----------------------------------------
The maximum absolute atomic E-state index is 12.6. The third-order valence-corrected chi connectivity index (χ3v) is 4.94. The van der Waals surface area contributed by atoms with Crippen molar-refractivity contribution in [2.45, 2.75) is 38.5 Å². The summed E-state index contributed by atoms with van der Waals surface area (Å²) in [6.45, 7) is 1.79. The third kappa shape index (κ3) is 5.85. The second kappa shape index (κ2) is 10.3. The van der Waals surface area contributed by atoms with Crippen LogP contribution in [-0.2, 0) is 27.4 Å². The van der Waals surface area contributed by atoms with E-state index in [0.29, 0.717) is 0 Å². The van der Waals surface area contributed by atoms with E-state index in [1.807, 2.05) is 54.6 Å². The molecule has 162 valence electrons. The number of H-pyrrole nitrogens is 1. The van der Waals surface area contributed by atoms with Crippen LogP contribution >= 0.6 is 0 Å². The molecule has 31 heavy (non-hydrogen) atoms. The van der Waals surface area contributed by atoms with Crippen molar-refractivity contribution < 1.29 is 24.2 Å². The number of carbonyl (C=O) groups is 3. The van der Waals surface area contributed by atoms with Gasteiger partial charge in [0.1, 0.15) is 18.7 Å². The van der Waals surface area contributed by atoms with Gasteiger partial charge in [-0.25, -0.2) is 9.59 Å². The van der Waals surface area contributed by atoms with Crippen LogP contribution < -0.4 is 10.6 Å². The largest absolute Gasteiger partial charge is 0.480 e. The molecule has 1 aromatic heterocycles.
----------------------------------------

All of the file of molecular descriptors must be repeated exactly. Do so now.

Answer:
The maximum absolute atomic E-state index is 12.6. The third-order valence-corrected chi connectivity index (χ3v) is 4.94. The van der Waals surface area contributed by atoms with Crippen molar-refractivity contribution in [2.45, 2.75) is 38.5 Å². The summed E-state index contributed by atoms with van der Waals surface area (Å²) in [6.45, 7) is 1.79. The third kappa shape index (κ3) is 5.85. The second kappa shape index (κ2) is 10.3. The van der Waals surface area contributed by atoms with Crippen LogP contribution in [-0.2, 0) is 27.4 Å². The van der Waals surface area contributed by atoms with E-state index in [0.29, 0.717) is 0 Å². The van der Waals surface area contributed by atoms with E-state index in [1.807, 2.05) is 54.6 Å². The molecule has 162 valence electrons. The number of H-pyrrole nitrogens is 1. The van der Waals surface area contributed by atoms with Crippen LogP contribution >= 0.6 is 0 Å². The molecule has 31 heavy (non-hydrogen) atoms. The van der Waals surface area contributed by atoms with Crippen molar-refractivity contribution < 1.29 is 24.2 Å². The number of carbonyl (C=O) groups is 3. The van der Waals surface area contributed by atoms with Gasteiger partial charge in [0.1, 0.15) is 18.7 Å². The van der Waals surface area contributed by atoms with Gasteiger partial charge in [-0.25, -0.2) is 9.59 Å². The van der Waals surface area contributed by atoms with Crippen LogP contribution < -0.4 is 10.6 Å². The largest absolute Gasteiger partial charge is 0.480 e. The molecule has 1 aromatic heterocycles.